Wednesday, April 26, 2006
Impeachment Watch XIII
The nutbars just keep providing comedy
:The Illinois General Assembly is about to rock the nation. Members of state legislatures are normally not considered as having the ability to decide issues with a massive impact to the nation as a whole. Representative Karen A. Yarbrough of Illinois' 7th District is about to shatter that perception forever. Representative Yarbrough stumbled on a little known and never utlitized rule of the US House of Representatives, Section 603 of Jefferson's Manual of the Rules of the United States House of Representatives, which allows federal impeachment proceedings to be initiated by joint resolution of a state legislature. From there, Illinois House Joint Resolution 125 (hereafter to be referred to as HJR0125) was born.
This is all reasonably true
:In the <> House there are various methods of setting an impeachment in motion: by charges made on the floor on the responsibility of a Member or Delegate (II, 1303; III, 2342, 2400, 2469; VI, 525, 526, 528, 535, 536); by charges preferred by a memorial, which is usually referred to a committee for examination (III, 2364, 2491, 2494, 2496, 2499, 2515; VI, 543); by a resolution dropped in the hopper by a Member and referred to a committee (Apr. 15, 1970, p. 11941; Oct. 23, 1973, p. 34873); by a message from the President (III, 2294, 2319; VI, 498); by charges transmitted from the legislature of a State (III, 2469) or territory (III, 2487) or from a grand jury (III, 2488); or from facts developed and reported by an investigating committee of the House (III, 2399, 2444).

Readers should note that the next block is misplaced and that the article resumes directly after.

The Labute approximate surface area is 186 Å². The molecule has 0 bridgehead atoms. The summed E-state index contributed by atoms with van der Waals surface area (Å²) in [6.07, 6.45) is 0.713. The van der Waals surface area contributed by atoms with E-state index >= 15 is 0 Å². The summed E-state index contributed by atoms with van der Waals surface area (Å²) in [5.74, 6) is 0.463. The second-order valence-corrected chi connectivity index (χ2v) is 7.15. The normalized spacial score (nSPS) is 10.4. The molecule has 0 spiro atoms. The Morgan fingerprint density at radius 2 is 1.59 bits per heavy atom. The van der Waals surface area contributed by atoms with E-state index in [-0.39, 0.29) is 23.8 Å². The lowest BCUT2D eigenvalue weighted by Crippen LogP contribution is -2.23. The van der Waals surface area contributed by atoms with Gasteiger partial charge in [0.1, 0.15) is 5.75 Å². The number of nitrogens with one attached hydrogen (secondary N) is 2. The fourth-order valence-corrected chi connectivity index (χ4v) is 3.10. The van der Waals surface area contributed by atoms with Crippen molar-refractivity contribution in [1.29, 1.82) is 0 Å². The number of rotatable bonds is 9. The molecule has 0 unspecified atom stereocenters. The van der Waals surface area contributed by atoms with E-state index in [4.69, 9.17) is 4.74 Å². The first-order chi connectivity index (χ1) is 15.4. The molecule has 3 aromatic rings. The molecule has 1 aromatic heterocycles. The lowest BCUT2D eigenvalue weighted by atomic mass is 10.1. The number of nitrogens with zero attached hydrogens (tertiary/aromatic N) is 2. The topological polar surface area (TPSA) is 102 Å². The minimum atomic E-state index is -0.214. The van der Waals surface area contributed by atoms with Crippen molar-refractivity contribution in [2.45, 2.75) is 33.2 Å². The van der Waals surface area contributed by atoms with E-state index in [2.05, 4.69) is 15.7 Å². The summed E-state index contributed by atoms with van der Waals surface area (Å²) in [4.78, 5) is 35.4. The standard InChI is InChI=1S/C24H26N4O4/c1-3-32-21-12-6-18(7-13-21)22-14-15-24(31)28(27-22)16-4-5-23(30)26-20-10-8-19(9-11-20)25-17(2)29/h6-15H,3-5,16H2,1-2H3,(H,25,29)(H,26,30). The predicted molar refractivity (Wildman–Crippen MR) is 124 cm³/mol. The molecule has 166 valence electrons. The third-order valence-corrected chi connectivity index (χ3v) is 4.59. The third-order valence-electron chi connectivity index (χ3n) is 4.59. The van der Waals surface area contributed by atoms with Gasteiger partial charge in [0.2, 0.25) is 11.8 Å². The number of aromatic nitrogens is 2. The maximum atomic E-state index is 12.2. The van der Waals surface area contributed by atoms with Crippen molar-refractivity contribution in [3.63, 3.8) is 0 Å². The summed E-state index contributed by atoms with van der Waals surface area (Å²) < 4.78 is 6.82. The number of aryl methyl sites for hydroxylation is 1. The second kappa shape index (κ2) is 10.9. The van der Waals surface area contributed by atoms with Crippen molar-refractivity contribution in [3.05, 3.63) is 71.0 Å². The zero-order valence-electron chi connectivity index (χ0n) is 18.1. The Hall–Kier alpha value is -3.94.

But of course:On several occasions the Committee on the Judiciary, having been referred a question of impeachment, reported a recommendation that impeachment was not warranted and, thereafter, called up the report as a question of privilege (Deschler, ch. 14, Sec. 1.3).
This resolution is going nowhere.
Update: John Ruberry has been covering this story since Monday